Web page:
We got to Southampton over an hour late so to save some time my manager took care of the loading whilst I went out and got us both a bite to eat. The loaders at Southampton are very efficient and we were on our way back now only 40 late. On leaving Southampton the line climbs for around 20 miles to Litchfield Tunnel. The train now weighing in at 1700tons performed admirably. Coming through the fast lines at Eastleigh we had reached our maximum speed of 60mph, something that you could only dream of on a 66 or 69. We continued happily for miles on end making up time as we went. On arrival at Clapham Junction we were back on time and the locos were showing that despite their age they could keep up with the best of them. 

As is always the way though challenges lay ahead. One of the biggest problems with 3rail locomotives, especially old ones like the 73s are conductor rail gaps. These are areas such as at level crossings or points and junctions where the conductor rail is missing. this isn’t normally a problem as the train can simply coast through them. Most EMU stock have collector shoes at either end of the unit so part of the train is always in contact with the 3rd rail. Class 73s on the other hand are short so they can easily become gapped. That is where no part of the train is in contact with the conductor rail.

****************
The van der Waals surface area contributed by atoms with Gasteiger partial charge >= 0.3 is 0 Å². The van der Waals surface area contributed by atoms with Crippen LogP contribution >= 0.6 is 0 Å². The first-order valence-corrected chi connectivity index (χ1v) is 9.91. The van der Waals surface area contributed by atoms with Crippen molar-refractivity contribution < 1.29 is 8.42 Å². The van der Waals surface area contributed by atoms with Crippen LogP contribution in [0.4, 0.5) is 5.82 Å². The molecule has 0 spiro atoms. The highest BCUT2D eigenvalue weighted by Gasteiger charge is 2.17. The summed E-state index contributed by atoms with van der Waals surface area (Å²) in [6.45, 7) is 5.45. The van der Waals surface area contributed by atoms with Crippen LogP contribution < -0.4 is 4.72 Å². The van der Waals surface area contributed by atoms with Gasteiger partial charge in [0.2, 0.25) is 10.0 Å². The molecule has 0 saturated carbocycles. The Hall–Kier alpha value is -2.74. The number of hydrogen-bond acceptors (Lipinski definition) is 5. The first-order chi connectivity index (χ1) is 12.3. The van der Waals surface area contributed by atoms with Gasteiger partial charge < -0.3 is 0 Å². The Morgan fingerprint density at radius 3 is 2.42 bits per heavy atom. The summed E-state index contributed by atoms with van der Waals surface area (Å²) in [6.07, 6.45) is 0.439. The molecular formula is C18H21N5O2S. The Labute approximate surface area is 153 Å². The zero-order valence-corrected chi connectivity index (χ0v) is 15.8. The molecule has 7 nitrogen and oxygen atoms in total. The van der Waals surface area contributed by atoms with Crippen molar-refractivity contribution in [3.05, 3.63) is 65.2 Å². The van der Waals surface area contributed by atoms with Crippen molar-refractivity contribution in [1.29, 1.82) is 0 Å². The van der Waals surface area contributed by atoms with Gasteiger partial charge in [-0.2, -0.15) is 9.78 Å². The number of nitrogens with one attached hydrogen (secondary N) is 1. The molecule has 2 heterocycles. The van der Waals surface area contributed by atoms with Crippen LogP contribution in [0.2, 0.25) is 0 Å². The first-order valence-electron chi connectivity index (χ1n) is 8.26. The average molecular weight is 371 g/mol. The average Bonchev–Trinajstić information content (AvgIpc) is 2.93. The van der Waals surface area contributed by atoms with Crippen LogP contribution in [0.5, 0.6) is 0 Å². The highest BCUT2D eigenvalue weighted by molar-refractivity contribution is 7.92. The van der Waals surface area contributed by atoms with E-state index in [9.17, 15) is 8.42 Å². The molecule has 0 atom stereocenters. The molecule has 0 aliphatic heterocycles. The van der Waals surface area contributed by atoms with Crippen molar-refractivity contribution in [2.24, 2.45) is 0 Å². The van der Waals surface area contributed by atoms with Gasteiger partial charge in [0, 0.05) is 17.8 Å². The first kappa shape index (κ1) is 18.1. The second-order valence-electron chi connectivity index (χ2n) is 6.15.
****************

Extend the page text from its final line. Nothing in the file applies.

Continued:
The 73s are fitted with all the mod cons of a 1960s locomotive and gaps pose a problem. Imagine drawing 1500 amps of power at 750-1000v and then the loco drops into a gap. That sudden loss of power causes a massive arc, not to mention when the loco picks up the conductor rail again. The amount of power that the loco draws through gaps is huge and can make the electrical substations go pop as well as the resistors and relays on the locomotive. To prevent this we always run down the amps approaching gaps. Basically you lower the power notch so when you pass through the gap the locomotive is drawing no more than 500 amps. Running down the amps is not instant though it takes a few seconds for the amps to run down and then time to build them back up again once the locomotive is back on the 3rd rail.